And there’s plenty coming down the pike on both those fronts.

‘We knew this early on’

Vittoria Bellissimo, president and CEO of the Canadian Renewable Energy Association, says many in the industry have believed for some time that the premier’s explanation for the moratorium didn’t stand up to scrutiny.

“The Narwhal article was certainly very interesting but it wasn’t news to industry,” she said.

Smith’s additional claim that the Alberta Utilities Commission (AUC) had also asked for the moratorium has been debunked, as well. And her assertion that the Rural Municipalities of Alberta (RMA) passed a motion requesting the pause has been denied by the RMA, itself.

None of this surprised the industry.

“Alberta’s electricity sector is fairly small and it was generally understood by most participants and stakeholders that the pause on AUC approvals had not actually been requested by the Alberta Utilities Commission, itself, or by the Alberta Electric System Operator, or by the Rural Municipalities of Alberta,” Bellissimo said.

“We knew this early on.”

Cattle graze in front of a bank of wind turbines near Pincher Creek, Alta., in this file photo.
Cattle graze in front of a bank of wind turbines near Pincher Creek, Alta., in this file photo. (Robson Fletcher/CBC)

The industry and its financiers aren’t naive, says Thomas Timmins, a Toronto-based lawyer with the firm Gowling WLG who serves clients in renewable-energy project development.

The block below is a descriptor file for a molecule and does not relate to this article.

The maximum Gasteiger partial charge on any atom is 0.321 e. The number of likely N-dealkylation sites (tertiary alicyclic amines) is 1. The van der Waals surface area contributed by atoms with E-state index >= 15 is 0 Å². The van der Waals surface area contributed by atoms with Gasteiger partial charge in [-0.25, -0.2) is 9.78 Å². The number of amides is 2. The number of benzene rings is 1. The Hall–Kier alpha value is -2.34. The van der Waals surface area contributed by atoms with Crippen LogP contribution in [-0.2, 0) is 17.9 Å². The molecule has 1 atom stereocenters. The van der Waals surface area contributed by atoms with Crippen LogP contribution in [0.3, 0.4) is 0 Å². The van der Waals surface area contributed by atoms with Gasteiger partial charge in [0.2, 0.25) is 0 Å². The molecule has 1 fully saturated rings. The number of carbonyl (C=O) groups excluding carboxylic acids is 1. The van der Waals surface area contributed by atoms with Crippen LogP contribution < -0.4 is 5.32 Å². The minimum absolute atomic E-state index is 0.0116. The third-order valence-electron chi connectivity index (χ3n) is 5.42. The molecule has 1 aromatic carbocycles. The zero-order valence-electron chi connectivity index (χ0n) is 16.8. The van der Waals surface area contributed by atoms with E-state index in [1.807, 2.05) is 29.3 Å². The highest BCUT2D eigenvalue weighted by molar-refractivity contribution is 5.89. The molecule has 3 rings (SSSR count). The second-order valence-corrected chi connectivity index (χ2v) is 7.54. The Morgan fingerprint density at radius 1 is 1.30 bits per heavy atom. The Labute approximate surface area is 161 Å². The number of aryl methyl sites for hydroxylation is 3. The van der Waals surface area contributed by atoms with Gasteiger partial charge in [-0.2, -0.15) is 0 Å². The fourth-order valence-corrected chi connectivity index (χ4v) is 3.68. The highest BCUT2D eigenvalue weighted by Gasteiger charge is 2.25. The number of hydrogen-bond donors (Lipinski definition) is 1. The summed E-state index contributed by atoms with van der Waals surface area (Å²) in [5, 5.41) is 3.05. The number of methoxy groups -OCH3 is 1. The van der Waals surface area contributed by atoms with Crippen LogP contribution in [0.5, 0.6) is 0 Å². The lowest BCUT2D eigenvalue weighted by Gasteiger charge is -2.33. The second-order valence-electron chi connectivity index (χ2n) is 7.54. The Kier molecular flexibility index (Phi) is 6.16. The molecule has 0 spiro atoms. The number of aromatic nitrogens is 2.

“You’ll see governments at the political level reaching down and interfering in energy and other policy matters frequently pretty much wherever you go,” he said.

“And so when those emails get exposed … that always creates unease, but that’s no surprise for these senior, experienced, hard-weathered people who operate in this industry.”

There’s nothing legally improper with the Alberta government giving direction to the system operator, according to University of Calgary law professor emeritus Nigel Bankes. The AESO was created through provincial legislation, he noted, and its status as an “independent” operator refers to it having no stake in the ownership of power generation or transmission.

“It doesn’t really mean independent from government,” he said.

But, he stressed, that’s not to say the government’s actions were appropriate.

‘To me, it’s just deliberate misrepresentation’

Bankes says it is now “crystal clear” that the government misrepresented the origins of the renewables pause and what it had been told by the electric system operator.

“To me, it’s just deliberate misrepresentation of the advice received — and I’ll put it as bluntly as that,” he said.